Presentation on theme: "GHG Regulation Under the Clean Air Act: What Can We Expect? Scott J. Stone Frederick R. Eames Hunton & Williams LLP Wye Workshop: Strategic Initiatives."— Presentation transcript:
GHG Regulation Under the Clean Air Act: What Can We Expect? Scott J. Stone Frederick R. Eames Hunton & Williams LLP Wye Workshop: Strategic Initiatives for CCS Deployment Queenstown, Maryland November 19, 2009
Regulation of GHGs Under the Clean Air Act Background April 2007 – In Massachusetts v. EPA, Supreme Court finds that EPA does have authority to regulate GHGs under the Clean Air Act. GHGs fall within the Acts definition of air pollutant. EPA to reconsider petition for rulemaking for GHGs from mobile sources. EPA to look at question of endangerment – notably did not tell EPA what it had to do with regard to endangerment issue.
Regulation of GHGs Under the Clean Air Act Background July 2008 – EPA issues Advance Notice of Proposed Rulemaking Regarding Regulation of Greenhouse Gases under the Clean Air Act. EPA acknowledged that regulation of GHGs under one provision of the Clean Air Act could have substantial ramifications under other provisions of the Clean Air Act. Sought comment on broad array of issues related to regulation of GHGs under the Clean Air Act. Comments filed in November 2008.
Regulation of GHGs Under the Clean Air Act EPAs Proposed Endangerment Findings April 2009 – EPA issues proposed Endangerment Finding. Two proposed findings: 1. Six GHGs endanger public health and welfare: carbon dioxide, methane, nitrous oxide, hydrofluorocarbons, perfluorocarbons, and sulfur hexafluoride. 2. Combined emissions of four of those GHGs (bolded above) from new motor vehicles and new motor vehicle engines contribute to air pollution that is endangering public health and welfare.
Impacts of Endangerment Finding Final endangerment/contribution finding will not impose any obligations or regulations. But it would obligate EPA to regulate GHG emissions from motor vehicles and engines pursuant to CAA § 202(a)(1). It also arguably sets the stage for regulation under other CAA programs. Endangerment finding sent to OMB on Nov. 4 th – possibly for release during Copenhagen climate talks. But early release raises questions over what other CAA programs are triggered and when.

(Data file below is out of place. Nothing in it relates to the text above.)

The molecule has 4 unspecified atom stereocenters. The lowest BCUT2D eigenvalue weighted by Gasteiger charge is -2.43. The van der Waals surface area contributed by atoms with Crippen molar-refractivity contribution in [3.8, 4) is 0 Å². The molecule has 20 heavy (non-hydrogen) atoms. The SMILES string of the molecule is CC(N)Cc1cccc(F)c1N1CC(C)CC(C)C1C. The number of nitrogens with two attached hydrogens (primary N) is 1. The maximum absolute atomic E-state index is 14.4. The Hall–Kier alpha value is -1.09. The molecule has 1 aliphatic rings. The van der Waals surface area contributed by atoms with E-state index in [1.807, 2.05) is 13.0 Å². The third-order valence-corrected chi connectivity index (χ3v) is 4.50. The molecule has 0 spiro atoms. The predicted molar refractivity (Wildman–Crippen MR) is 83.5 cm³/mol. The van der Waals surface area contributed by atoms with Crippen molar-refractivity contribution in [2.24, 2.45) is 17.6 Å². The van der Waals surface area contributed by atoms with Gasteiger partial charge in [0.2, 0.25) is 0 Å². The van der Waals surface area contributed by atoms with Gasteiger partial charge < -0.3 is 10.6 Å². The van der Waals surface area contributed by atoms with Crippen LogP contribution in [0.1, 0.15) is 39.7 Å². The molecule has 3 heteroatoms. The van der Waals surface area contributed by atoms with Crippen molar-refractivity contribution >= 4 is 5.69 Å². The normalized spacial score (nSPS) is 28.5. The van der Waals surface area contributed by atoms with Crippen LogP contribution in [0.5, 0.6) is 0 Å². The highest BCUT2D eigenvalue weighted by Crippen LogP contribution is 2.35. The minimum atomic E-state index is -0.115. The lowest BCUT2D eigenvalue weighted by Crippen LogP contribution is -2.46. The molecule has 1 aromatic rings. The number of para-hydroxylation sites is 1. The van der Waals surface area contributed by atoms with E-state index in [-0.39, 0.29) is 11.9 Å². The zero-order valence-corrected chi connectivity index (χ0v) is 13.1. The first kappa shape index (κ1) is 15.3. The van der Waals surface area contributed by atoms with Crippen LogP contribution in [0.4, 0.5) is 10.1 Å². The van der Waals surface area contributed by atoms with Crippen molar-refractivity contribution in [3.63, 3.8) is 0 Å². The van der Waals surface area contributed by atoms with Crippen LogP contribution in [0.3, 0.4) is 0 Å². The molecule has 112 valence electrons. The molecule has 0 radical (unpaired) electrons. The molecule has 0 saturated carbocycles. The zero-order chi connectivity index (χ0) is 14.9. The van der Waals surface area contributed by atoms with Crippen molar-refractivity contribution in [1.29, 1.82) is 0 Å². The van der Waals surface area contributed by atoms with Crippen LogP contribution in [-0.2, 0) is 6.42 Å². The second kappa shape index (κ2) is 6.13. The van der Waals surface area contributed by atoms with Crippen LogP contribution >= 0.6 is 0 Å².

Motor Vehicle GHG Emissions Rule September 28, 2009 – EPA releases proposed rule to set GHG emission standards for motor vehicles and engines. These standards would control GHG emissions by imposing CAFE-like fuel efficiency standards on cars and trucks Stringency of current DOT-administered CAFE standards effectively increased by some 30%. Rule expected to be finalized by March 2010 Concurrent DOT CAFE rule also expected to be finalized at same time, per statutory requirement that CAFE standards be completed 18 months before model year begins (Oct. 1 st, 2011, for model year 2012).
Implications of Motor Vehicle Rule EPAs view is once an air pollutant is subject to an emission limitation or control requirement under any part of the Act, that pollutant automatically becomes subject to the new source review (NSR) stationary source permitting program. Under EPAs view, newly constructed and modified power plants will need to have NSR permits that will impose best available control technology (BACT) emissions control requirements for GHGs. The need to obtain a permit could delay the implementation of projects at existing plants. BACT has never been imposed on GHG emissions, so significant uncertainty as to what might be required.